63. Neuhaus, op. cit., pp. 322 and 323. The attraction of light and color and of Indian and Mexican life for the artist, is attested by one member of the Taos group himself; see W. Herbert Dunton "Painters of Taos," American Magazine of Art, v. 13 (1922), August, p. 247. Rilla C. Jackson in American Arts (Chicago, 1928), is another art historian who, like Neuhaus, makes some consideration of Taos. In her discussion, "The Taos Artists" (pp. 266-274), she included not only the Taos group as such but Western artists in general, including Remington and his contemporaries. Art historians who make no mention of the Taos artists are Homer Saint-Gaudens, The American Artist and His Times (New York, 1941), and Suzanne La ollette, Art in America (New York, 1929). Miss La Follette has so little understanding of American history that she makes (p. 110) the well-nigh incredible statement "on the contrary, it [westward expansion] is one of the most depressing chapters in American life . . . it promoted deterioration in the quality of life." Miss La Follette is not alone in expressing such an attitude, but such critics have seized on fraud, land exploitation, corruption in public office and other ills that accompanied the development of the West, while totally overlooking the facts of similar irregularities of Eastern life and the more favorable aspects of Western life. Bernard De Voto in Mark Twain's America (Boston, 1932), is in part an answer to such critics.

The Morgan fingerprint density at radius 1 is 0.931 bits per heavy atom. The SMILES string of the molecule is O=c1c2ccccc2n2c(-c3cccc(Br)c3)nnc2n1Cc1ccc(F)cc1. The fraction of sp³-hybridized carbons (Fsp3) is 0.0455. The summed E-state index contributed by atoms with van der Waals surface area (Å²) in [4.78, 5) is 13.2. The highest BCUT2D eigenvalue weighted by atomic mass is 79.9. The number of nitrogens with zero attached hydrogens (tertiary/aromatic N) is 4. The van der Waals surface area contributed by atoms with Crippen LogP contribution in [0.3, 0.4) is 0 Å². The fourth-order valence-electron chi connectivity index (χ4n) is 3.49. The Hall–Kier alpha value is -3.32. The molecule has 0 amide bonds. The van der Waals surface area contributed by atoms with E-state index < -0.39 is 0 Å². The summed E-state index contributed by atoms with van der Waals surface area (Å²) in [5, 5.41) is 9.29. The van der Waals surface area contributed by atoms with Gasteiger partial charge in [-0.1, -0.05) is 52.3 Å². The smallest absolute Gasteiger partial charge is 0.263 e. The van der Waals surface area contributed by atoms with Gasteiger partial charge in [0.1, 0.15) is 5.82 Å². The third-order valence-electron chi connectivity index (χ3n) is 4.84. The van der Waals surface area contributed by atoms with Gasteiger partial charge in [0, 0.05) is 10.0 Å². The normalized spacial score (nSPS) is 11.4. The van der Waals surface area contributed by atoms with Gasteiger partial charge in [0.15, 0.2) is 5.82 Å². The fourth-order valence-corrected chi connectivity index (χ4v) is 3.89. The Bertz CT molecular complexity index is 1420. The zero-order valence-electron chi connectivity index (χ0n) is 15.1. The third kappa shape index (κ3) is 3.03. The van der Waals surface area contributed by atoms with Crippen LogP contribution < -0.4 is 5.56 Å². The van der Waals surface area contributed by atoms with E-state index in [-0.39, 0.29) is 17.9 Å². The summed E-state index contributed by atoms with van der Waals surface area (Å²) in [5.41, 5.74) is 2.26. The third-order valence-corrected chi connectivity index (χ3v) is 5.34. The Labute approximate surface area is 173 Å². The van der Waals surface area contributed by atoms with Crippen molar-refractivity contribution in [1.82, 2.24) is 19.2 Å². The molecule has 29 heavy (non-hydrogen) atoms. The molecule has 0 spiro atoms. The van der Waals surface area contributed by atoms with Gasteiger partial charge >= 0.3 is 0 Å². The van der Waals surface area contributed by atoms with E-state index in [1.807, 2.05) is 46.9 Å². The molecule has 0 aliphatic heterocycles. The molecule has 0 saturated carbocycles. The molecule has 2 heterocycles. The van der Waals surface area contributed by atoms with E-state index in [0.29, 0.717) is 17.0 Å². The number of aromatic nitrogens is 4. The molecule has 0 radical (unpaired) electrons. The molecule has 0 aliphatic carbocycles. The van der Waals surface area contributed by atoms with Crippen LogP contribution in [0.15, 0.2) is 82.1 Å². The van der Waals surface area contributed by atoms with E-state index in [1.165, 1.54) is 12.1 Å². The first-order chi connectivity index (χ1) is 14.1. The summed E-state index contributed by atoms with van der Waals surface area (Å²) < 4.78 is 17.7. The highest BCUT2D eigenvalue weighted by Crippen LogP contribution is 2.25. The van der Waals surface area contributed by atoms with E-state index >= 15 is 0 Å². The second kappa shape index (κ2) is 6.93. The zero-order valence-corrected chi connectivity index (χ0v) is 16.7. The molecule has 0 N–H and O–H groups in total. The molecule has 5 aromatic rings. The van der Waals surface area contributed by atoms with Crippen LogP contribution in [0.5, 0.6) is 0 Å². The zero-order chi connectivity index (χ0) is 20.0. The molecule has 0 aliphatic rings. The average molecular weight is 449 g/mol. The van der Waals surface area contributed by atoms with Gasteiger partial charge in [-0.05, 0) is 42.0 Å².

64. Blanche C. Grant, When Old Trails Were New (New York, 1934), p. 254. For the previous mention of Poore in this series, see The Kansas Historical Quarterly, v. 18 (1950), February, p. 6. Poore visited Taos in the summer of 1890; see Report on Indians Taxed and Indians Not Taxed . . . Eleventh Census: 1890 (Washington, 1894), p. 424.